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Progress Reported in Fight Against Fires

By Karl Vick
Washington Post Staff Writer
Saturday, October 27, 2007

LOS ANGELES, Oct. 26 -- While residents streamed home from evacuation centers by the thousands in much of Southern California on Friday, firefighters concentrated on the nine blazes still burning the region, including an Orange County arson fire creeping toward a canyon filled with houses.

"This has been an extraordinary week, of course, for people of California," Gov. Arnold Schwarzenegger (R) said at a news conference. "The people of California have experienced some of the most devastating and difficult fires in the history of California.

"And it's not over yet."

But in many places it definitely felt as if things were winding down. So few evacuees were left in San Diego's Qualcomm Stadium that Mayor Jerry Sanders informed the National Football League that the 70,000-seat venue would be available for the Chargers game against the Houston Texans on Sunday. About 10,000 people were sheltered there at midweek, pushed from their homes by the firestorm that forced the Chargers to Arizona for practice.

The moist, cool ocean breezes that assisted firefighters also cleared the air in downtown San Diego, which no longer smelled of smoke. Businesses remained closed in the north of the county, where 2,800 firefighters worked the Witch fire that had destroyed more than 1,000 homes and 120,000 acres. Officials reported it 45 percent contained.

In neighborhoods evacuated and, in some cases, burned, neighbors gathered in the streets trading news of who fared how. Signs reading "Thank You Firefighters" hung in the windows of many businesses, and residents stopped by firehouses to express their gratitude in person.

In hard-hit Rancho Bernardo, some firefighters returned to see which houses had survived the inferno they battled in the predawn hours Monday.

Krista Garrett dabbed at tears as her four small children thanked the crew for saving their corner house. It stood unscathed, even though the house next door was reduced to ash.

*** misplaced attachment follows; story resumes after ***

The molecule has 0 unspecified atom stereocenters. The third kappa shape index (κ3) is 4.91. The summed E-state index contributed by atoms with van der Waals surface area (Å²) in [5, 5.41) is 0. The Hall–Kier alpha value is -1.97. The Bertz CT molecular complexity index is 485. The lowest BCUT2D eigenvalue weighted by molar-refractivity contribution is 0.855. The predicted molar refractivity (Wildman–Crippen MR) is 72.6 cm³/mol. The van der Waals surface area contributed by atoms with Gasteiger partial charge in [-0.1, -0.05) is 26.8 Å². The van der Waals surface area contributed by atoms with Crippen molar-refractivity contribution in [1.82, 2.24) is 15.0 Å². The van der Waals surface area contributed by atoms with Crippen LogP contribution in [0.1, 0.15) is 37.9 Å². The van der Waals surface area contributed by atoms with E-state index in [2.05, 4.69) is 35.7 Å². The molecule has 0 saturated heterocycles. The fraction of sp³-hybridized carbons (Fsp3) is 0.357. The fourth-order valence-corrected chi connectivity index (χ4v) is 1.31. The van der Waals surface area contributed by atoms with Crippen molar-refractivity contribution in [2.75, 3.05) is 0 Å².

"Make sure you tell your husband I'm sorry I yelled at him," Capt. Jeff Mitchell said. The Garretts had just pulled out in their green minivan that morning, flames surrounding the house, when Jim Garrett ran back in to rescue their two cats.

"Get your family out! We'll save your house!" he remembers Mitchell shouting over the roar of wind and fire.

Now Garrett strode across his scorched lawn, hand extended to Mitchell. "You did it," he said. "When we drove out, next door was a wall of flames, our oleander bush was burning, our fence was burning. We were sure our house was toast. Thank you so much."

Along the border with Mexico, the Harris fire was 20 percent contained and moving toward the emptied town of Julian. Border patrol officials said the four bodies found in a canyon near Tecate were thought to be Mexicans overtaken by flames while crossing the border illegally.

The most acute situation, however, was in Orange County, between San Diego and Los Angeles. There a fire set by an arsonist was racing toward houses in Silverado Canyon.

As residents of about 750 threatened houses watched from a safe distance, fire crews scrambled to rip out vegetation in a line between the Cleveland National Forest and their houses in the hope that the firebreak would check its progress.

"Dig up all the brush and any shrubs to get it down to dirt so fire has nothing to burn, so it breaks it up," said Lynnette Round, a spokeswoman for the Orange County Fire Authority.

At the same time, four tanker airplanes and 13 helicopters took turns bombarding the flames with water and fire retardant -- air assets Orange County Fire Chief Chip Prather had complained were lacking in the crucial first hours of the fire.

"Our resources are getting better," Round said. "We have about 1,600 firefighters on the line, 216 engines and trucks, 13 helicopters, 4 air tankers, 24 hand crews, 11 dozers and 12 water 'tenders,' " or water trucks.

The search continued for the arsonist authorities said was responsible for the blaze, which spread faster than usual for a brush fire. Agencies and private firms offered rewards of more than $250,000 for information leading to an arrest, and the tips were pouring in. The blaze has destroyed 14 dwellings.

Schwarzenegger announced a series of breaks for residents affected by the fire: suspending by executive order the five-day waiting period for unemployment benefits, and erasing replacement fees for driver's licenses and other documents destroyed by flames. He also announced the U.S. Labor Department had approved his request for $50 million to fund 3,000 temporary jobs for rebuilding and clean-up.

"Southern California's dynamic economy has certainly suffered a major body blow," Schwarzenegger said in the state capital, Sacramento, after spending most of the week in Southern California. "We have to get businesses up and running as quickly as possible."

Staff writers Tamara Jones in Rancho Bernardo and Sonya Geis in Rancho Santa Fe contributed to this report.

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